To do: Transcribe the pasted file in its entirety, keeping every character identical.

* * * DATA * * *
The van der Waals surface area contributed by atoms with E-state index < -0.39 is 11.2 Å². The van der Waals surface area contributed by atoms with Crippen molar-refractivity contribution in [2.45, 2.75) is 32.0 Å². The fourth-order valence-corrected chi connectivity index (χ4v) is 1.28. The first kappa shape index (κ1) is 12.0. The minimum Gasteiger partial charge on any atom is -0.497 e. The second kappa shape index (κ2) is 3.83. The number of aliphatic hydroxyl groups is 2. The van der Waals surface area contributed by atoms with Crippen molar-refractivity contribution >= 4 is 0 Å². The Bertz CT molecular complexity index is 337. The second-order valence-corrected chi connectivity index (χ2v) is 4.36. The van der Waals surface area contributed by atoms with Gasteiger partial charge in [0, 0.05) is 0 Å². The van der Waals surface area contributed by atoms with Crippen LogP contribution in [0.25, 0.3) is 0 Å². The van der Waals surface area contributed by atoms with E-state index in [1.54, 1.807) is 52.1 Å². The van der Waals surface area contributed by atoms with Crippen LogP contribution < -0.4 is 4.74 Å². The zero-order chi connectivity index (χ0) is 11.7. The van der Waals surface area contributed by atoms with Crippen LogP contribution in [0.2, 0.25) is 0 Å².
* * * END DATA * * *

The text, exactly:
The van der Waals surface area contributed by atoms with E-state index < -0.39 is 11.2 Å². The van der Waals surface area contributed by atoms with Crippen molar-refractivity contribution in [2.45, 2.75) is 32.0 Å². The fourth-order valence-corrected chi connectivity index (χ4v) is 1.28. The first kappa shape index (κ1) is 12.0. The minimum Gasteiger partial charge on any atom is -0.497 e. The second kappa shape index (κ2) is 3.83. The number of aliphatic hydroxyl groups is 2. The van der Waals surface area contributed by atoms with Crippen molar-refractivity contribution >= 4 is 0 Å². The Bertz CT molecular complexity index is 337. The second-order valence-corrected chi connectivity index (χ2v) is 4.36. The van der Waals surface area contributed by atoms with Gasteiger partial charge in [0, 0.05) is 0 Å². The van der Waals surface area contributed by atoms with Crippen LogP contribution in [0.25, 0.3) is 0 Å². The van der Waals surface area contributed by atoms with E-state index in [1.54, 1.807) is 52.1 Å². The van der Waals surface area contributed by atoms with Crippen LogP contribution < -0.4 is 4.74 Å². The zero-order chi connectivity index (χ0) is 11.7. The van der Waals surface area contributed by atoms with Crippen LogP contribution in [0.2, 0.25) is 0 Å².